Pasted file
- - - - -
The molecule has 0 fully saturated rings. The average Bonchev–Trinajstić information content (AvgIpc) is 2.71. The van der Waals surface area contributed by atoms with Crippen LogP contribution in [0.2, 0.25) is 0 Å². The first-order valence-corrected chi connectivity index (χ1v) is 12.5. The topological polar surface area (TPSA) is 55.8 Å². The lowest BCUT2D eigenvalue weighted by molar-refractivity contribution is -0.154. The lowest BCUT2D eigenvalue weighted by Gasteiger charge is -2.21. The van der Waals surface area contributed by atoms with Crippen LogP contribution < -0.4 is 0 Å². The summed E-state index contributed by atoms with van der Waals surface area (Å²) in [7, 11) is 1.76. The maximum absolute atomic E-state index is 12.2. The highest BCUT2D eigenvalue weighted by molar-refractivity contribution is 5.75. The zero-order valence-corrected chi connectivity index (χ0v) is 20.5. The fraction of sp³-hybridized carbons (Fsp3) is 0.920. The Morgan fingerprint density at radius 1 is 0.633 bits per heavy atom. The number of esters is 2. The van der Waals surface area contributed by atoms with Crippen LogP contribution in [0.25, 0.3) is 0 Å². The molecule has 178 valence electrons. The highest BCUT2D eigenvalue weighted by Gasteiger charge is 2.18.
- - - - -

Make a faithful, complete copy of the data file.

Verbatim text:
The molecule has 0 fully saturated rings. The average Bonchev–Trinajstić information content (AvgIpc) is 2.71. The van der Waals surface area contributed by atoms with Crippen LogP contribution in [0.2, 0.25) is 0 Å². The first-order valence-corrected chi connectivity index (χ1v) is 12.5. The topological polar surface area (TPSA) is 55.8 Å². The lowest BCUT2D eigenvalue weighted by molar-refractivity contribution is -0.154. The lowest BCUT2D eigenvalue weighted by Gasteiger charge is -2.21. The van der Waals surface area contributed by atoms with Crippen LogP contribution < -0.4 is 0 Å². The summed E-state index contributed by atoms with van der Waals surface area (Å²) in [7, 11) is 1.76. The maximum absolute atomic E-state index is 12.2. The highest BCUT2D eigenvalue weighted by molar-refractivity contribution is 5.75. The zero-order valence-corrected chi connectivity index (χ0v) is 20.5. The fraction of sp³-hybridized carbons (Fsp3) is 0.920. The Morgan fingerprint density at radius 1 is 0.633 bits per heavy atom. The number of esters is 2. The van der Waals surface area contributed by atoms with Crippen LogP contribution in [0.25, 0.3) is 0 Å². The molecule has 178 valence electrons. The highest BCUT2D eigenvalue weighted by Gasteiger charge is 2.18.